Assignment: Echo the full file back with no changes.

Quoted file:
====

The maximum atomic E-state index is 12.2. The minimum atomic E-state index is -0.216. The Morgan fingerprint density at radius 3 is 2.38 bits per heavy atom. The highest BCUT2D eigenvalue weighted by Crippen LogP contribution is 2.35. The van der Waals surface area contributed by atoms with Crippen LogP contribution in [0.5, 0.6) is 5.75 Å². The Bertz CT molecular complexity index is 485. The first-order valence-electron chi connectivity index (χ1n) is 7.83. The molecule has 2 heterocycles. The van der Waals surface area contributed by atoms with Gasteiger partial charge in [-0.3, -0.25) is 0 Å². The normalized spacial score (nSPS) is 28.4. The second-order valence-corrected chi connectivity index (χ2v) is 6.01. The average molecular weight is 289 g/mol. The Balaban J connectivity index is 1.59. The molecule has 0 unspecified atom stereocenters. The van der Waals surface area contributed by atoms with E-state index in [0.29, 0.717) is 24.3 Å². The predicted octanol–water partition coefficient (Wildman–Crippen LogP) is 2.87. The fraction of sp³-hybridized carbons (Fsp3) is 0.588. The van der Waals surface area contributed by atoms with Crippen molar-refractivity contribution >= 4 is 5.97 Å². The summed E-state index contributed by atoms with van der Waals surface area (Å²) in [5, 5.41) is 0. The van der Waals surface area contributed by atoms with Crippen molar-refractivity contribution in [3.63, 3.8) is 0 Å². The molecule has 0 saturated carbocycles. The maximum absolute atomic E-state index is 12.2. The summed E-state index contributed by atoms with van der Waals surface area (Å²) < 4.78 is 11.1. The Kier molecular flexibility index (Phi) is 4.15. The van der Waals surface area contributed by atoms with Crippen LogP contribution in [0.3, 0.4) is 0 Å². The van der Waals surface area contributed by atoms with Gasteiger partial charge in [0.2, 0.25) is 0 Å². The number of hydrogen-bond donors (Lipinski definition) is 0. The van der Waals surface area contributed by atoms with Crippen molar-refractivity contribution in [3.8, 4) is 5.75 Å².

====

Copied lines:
The maximum atomic E-state index is 12.2. The minimum atomic E-state index is -0.216. The Morgan fingerprint density at radius 3 is 2.38 bits per heavy atom. The highest BCUT2D eigenvalue weighted by Crippen LogP contribution is 2.35. The van der Waals surface area contributed by atoms with Crippen LogP contribution in [0.5, 0.6) is 5.75 Å². The Bertz CT molecular complexity index is 485. The first-order valence-electron chi connectivity index (χ1n) is 7.83. The molecule has 2 heterocycles. The van der Waals surface area contributed by atoms with Gasteiger partial charge in [-0.3, -0.25) is 0 Å². The normalized spacial score (nSPS) is 28.4. The second-order valence-corrected chi connectivity index (χ2v) is 6.01. The average molecular weight is 289 g/mol. The Balaban J connectivity index is 1.59. The molecule has 0 unspecified atom stereocenters. The van der Waals surface area contributed by atoms with E-state index in [0.29, 0.717) is 24.3 Å². The predicted octanol–water partition coefficient (Wildman–Crippen LogP) is 2.87. The fraction of sp³-hybridized carbons (Fsp3) is 0.588. The van der Waals surface area contributed by atoms with Crippen molar-refractivity contribution >= 4 is 5.97 Å². The summed E-state index contributed by atoms with van der Waals surface area (Å²) in [5, 5.41) is 0. The van der Waals surface area contributed by atoms with Crippen molar-refractivity contribution in [3.63, 3.8) is 0 Å². The molecule has 0 saturated carbocycles. The maximum absolute atomic E-state index is 12.2. The summed E-state index contributed by atoms with van der Waals surface area (Å²) < 4.78 is 11.1. The Kier molecular flexibility index (Phi) is 4.15. The van der Waals surface area contributed by atoms with Crippen LogP contribution in [0.3, 0.4) is 0 Å². The van der Waals surface area contributed by atoms with Gasteiger partial charge in [0.2, 0.25) is 0 Å². The number of hydrogen-bond donors (Lipinski definition) is 0. The van der Waals surface area contributed by atoms with Crippen molar-refractivity contribution in [3.8, 4) is 5.75 Å².